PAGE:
She also opposed the 2 percent cap on growth in some of the nation’s highest property taxes, while also saying taxpayers need relief.

“If a locality wants to raise taxes on its own to pay for education, I think you shouldn’t make that so onerous,” she said.

That wasn’t a popular view the last time opinions about the property tax cap — approved in 2012 — were polled.

Seventy-three percent of voters strongly or somewhat agreed with 2 percent cap on property taxes, according to a 2015 Siena College Research Institute poll. That law allows school district voters and government boards to exceed the cap, but only after making public votes to override.

Among the supporters of the property tax cap in the 2015 poll were 72 percent of Democrats and 65 percent of self-identified liberals. The sentiment was shared in all parts of the state, led by 77 percent of support on Long Island and in the northern suburbs of New York City.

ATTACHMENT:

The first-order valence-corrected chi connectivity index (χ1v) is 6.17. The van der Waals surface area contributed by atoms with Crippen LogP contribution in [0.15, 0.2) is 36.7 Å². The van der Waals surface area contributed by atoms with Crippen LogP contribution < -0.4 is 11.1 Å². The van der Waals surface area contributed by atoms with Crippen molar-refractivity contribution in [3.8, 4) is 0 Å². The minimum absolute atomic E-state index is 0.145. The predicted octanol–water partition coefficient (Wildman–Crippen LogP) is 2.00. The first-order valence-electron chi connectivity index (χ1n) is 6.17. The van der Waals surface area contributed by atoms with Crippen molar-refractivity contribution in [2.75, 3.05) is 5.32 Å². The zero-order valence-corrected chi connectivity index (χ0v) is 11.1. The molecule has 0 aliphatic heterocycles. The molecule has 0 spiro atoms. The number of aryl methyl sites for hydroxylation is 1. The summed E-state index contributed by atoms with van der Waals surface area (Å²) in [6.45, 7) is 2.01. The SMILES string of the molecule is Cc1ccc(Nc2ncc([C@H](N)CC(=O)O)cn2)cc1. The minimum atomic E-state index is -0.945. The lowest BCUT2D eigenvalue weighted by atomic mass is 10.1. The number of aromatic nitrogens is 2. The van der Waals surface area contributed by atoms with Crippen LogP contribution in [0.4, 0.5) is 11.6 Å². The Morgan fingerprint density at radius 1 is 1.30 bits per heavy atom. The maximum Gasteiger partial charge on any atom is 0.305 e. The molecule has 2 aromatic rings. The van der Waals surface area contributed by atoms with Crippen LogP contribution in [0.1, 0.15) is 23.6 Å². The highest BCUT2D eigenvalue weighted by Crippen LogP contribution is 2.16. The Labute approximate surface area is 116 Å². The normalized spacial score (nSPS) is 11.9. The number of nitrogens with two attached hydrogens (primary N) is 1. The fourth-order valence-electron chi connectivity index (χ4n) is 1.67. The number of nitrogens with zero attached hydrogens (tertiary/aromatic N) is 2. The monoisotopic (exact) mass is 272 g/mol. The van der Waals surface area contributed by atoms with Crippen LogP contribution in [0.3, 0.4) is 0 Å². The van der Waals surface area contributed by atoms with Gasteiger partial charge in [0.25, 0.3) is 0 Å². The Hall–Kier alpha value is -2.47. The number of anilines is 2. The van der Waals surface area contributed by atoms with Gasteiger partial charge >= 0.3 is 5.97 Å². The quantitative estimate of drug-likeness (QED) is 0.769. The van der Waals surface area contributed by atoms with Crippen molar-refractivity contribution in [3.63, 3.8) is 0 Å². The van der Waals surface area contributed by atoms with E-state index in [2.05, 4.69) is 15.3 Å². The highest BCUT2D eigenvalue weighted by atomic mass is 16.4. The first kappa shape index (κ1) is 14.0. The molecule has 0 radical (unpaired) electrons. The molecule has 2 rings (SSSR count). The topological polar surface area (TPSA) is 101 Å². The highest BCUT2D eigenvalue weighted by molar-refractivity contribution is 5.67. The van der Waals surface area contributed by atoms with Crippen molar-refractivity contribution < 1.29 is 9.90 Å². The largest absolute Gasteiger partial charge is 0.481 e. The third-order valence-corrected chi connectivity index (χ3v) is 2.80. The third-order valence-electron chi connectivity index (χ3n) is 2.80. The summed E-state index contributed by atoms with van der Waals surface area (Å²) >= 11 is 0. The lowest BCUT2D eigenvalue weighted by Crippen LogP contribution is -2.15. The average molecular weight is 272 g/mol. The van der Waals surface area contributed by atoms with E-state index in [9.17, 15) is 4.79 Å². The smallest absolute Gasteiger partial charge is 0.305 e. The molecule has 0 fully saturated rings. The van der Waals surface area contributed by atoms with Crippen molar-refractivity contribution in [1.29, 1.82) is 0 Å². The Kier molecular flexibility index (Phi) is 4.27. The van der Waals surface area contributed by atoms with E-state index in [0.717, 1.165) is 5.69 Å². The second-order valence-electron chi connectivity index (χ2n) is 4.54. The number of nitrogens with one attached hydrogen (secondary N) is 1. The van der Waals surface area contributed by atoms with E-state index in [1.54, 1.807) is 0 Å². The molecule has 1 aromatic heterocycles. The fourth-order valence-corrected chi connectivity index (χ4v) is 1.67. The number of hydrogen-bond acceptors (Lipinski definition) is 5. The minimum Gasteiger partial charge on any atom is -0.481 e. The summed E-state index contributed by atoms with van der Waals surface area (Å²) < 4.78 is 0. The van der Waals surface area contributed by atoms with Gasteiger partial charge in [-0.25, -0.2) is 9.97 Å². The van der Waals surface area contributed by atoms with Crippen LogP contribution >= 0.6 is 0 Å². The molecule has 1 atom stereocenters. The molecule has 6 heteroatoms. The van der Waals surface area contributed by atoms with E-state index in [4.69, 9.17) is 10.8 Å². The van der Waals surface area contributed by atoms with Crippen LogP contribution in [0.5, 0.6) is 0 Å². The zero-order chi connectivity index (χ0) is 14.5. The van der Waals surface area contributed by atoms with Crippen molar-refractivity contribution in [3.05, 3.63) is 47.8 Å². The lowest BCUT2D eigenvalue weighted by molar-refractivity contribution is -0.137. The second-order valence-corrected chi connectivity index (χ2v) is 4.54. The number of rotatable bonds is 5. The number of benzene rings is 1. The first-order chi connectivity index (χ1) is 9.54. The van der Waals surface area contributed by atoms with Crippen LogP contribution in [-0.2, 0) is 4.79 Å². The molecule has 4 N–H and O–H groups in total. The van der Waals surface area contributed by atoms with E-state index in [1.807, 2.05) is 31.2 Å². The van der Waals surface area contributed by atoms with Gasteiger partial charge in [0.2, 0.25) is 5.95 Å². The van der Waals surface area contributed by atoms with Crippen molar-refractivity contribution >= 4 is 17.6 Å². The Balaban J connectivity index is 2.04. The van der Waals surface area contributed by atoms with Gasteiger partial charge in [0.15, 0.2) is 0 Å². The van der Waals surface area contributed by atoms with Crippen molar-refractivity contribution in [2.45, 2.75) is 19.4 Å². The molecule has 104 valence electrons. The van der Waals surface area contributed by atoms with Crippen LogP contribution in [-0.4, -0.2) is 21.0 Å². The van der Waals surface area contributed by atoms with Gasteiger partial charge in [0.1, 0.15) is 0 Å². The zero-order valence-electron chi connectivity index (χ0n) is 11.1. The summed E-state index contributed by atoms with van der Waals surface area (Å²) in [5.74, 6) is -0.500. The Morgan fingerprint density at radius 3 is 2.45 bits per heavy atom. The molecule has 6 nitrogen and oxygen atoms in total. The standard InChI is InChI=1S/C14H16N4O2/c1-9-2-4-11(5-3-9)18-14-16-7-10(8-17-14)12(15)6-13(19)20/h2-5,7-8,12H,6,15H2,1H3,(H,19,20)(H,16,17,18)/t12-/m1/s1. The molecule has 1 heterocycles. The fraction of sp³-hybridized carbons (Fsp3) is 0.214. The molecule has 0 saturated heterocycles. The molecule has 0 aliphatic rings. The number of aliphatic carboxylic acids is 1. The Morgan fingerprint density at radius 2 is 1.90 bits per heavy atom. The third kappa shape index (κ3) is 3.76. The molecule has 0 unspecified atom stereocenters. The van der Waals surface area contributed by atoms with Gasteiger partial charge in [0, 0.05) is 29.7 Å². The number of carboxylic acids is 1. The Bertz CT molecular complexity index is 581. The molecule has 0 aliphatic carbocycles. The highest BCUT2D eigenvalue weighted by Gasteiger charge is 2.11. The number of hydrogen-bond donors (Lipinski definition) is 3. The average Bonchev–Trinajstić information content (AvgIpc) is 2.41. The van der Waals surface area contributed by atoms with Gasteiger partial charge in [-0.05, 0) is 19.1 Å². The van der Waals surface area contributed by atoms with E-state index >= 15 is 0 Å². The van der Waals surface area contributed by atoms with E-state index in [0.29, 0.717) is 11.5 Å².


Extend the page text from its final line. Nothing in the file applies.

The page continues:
“Nixon’s opposition to the property tax cap has functionally capped her ability to grow in the suburbs in the primary,” said Bruce Gyory, a political strategist who studies voter trends as an adjunct professor at the University at Albany. “If she were to get the nomination, Republicans would pulverize her . . . it will turn out to be a critical political blunder.”

Cuomo campaign spokeswoman Abbey Fashouer said the cap enacted in 2012 has saved the typical taxpayer, as of 2017, more than $2,100 in property taxes.

Fashouer said the average of annual school property tax growth from 2000 to 2010 was nearly 6 percent, more than inflation, before Cuomo with the Senate’s Republican majority pushed for the cap. She said in the first three years of the cap, the average annual school property tax increase has dropped from nearly 6 percent to 2.5 percent, or by more than 58 percent.